Tuesday, March 8, 2011

How To: Go to a Festival by Yourself

How to Get Bacon at Burning Man
image by theorignallimey: doesn't really apply, but it's about bacon, right?
No real idea what I was doing, where I was going or what was supposed to be happening, I walked through the muggy gardens, vaguely following the lively group of teens in front of me. Not too close, I didn’t want them to notice, but not too far in case they took some turn and I lost them, I trotted along behind in hope that they knew where the entry gate would break what seemed like kilometres of high fencing. The map in my bag would probably have shown me the way, but I wasn’t about to destroy all my ‘cool cred’ by pulling it out. I could hear a band playing, loud with heavy drums and bass, was I missing out on something already? Wait, where was that map?

Of course when I finally came across the main gate there was what could only be described as a resolutely minute crowd waiting, being over an hour early obviously not fashionable festival goer etiquette. The demountable which was the ticket booth confused me, was I ticket pick-up or special pass pick up? Taking a leap of faith I headed to the ‘general enquiries’ hole and piped up. “I have a media pass to pick up?” I phrased it as a question, like I wasn’t really sure I did have, just in case I’d made some terrible mistake. “Oh honey,” she answered through the wire mesh, “you’ve gotta go all the way round the other side for that.”

For the past year I’ve been lucky enough to have a volunteer gig as a reviewer for online music magazine Life Music Media. In January I reviewed Brisbane music festival Sunset Sounds. For normal gigs as a reviewer you get a plus one with your ticket, meaning you suddenly become very, very popular. At festivals, however, it’s just you flying solo.

Admittedly I started off the two day event feeling much more nervous than I was comfortable with. It also happened that Sunset Sounds was to be my first ever actual music festival experience, and with my first encounter with the festival involving my becoming befuddled with the ticket collection system, I felt out of my depth. I had the vague feeling that I might not be ‘doing it right’, and that everyone else knew what to do but me.

But eventually I found it’s easy to feel at ease when you realise you’re in a crowd of thousands and not one of them is wasting their time bothering to notice you, and I ended up having a brilliant time. I now tout ‘going it alone’ to festivals as the only option for me, and feel like I’ve conquered some great rite of passage.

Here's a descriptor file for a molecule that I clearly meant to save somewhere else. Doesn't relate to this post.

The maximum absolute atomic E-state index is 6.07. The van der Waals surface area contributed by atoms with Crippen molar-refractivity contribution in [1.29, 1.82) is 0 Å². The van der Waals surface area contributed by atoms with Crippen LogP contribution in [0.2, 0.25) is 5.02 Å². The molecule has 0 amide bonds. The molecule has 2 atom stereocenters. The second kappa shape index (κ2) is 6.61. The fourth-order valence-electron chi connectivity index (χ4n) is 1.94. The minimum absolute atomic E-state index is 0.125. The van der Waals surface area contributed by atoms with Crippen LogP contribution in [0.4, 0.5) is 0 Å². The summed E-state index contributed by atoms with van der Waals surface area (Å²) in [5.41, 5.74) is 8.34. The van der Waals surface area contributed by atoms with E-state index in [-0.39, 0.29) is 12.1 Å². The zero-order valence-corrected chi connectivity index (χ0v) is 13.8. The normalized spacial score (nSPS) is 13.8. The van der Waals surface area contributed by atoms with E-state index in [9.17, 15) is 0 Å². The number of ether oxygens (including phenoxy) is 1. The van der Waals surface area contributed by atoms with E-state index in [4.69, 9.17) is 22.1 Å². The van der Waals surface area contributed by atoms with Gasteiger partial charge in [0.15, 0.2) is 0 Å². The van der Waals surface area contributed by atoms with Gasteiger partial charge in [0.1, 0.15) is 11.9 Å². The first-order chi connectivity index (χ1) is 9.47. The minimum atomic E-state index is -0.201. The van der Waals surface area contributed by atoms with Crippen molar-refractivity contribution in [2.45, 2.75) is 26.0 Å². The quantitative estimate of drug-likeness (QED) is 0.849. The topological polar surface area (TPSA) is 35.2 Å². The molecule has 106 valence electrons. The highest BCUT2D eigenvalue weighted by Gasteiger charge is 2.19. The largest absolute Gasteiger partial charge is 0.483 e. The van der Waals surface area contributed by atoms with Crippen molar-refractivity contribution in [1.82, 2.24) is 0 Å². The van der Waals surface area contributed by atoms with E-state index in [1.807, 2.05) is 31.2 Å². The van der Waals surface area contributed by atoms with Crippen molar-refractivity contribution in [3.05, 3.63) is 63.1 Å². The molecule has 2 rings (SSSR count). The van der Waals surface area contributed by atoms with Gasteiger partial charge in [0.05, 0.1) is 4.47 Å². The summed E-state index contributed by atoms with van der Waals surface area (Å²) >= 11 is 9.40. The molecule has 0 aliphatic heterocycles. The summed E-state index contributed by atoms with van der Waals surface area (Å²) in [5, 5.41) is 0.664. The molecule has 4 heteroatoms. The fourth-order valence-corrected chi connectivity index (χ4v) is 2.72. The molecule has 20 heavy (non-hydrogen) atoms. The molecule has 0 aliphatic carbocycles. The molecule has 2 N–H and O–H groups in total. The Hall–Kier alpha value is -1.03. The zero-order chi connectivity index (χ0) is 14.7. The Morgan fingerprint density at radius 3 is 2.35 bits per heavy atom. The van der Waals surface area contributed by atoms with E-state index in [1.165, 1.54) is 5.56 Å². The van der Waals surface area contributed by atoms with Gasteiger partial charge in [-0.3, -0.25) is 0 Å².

And so, for those who are considering perhaps hitting a festival alone, or even for those going in a group, here are my tips for “Going to a Festival Alone”:

*Firstly, there is no ‘right’ way to do a festival, so stop worrying about what it is you’re doing, not doing or meant to be doing and just enjoy the moment. (There is, though, a wrong way, or many, to do a festival. These include; wearing a giant sombrero and standing up the front so that nobody else can see, vomiting on a hill when others are standing further down, throwing hard things, for fun or for malice. )

*Secondly, wear comfortable clothing – not knowing anybody gives you the freedom to not fuss about having the perfect festival look. I mean sure, look nice, but leave your brand name gear at home. Instead get out your wellies, your rain poncho and your oldest jeans, because if the weather is anything but sun then it’s going to be a grubby day.

*Be short – Honestly I’m not sure what I would have done at Sunset Sounds if I wasn’t so damn short. Being short and alone at a festival is like being Moses at an ocean. I witnessed crowds miraculously part before me as people whispered softly to their neighbours, “Hey, move over here a bit. There’s this one really short girl standing behind you.” The important word in this sentence? One. The crowds don’t part to let through a whole gaggle of short girls, oh no, they stay tightly packed and squash them forever near the back where they can be loud and giggly together. But alone, alone you are short and you are invincible. (Obviously if you’re naturally six foot tall this directive will be hard for you to achieve, but at six foot tall you can already see everything so it matters not).

*Learn how to dance alone – News Flash to all my fellow music enthusiasts, live music is for DANCING. If you don’t move then you lose, people, and being alone is no excuse not to jig. Dancing alone is not an activity that should be limited to the bedroom; solo jiving in public does marvellous things for self-confidence. Now is the perfect opportunity to try it out.

*Take a photo of yourself – By not attending with a group of friends you are less likely to wind up with a hundred photos to slam up on facebook, showing you slightly drunk, muddy and nowhere near a band. Which is probably not a bad thing. But you should try and take at least one photo of yourself there, or get someone else to. Going to a festival by yourself is a bit of a challenge and you’ve succeeded. You’ll want to remember this day, so make sure you have the proof!

*Have fun – Remember why you’re here in the first place; awesome bands, awesome atmosphere. None of that changes when you’re by yourself unless you let it, so figure out which bands you most want to see and get in there and rock it.

(For anyone interested, you can read the reviews of Sunset Sounds here and here).

1 comment:

  1. Sounds great Lauren...maybe I'll give it a try.


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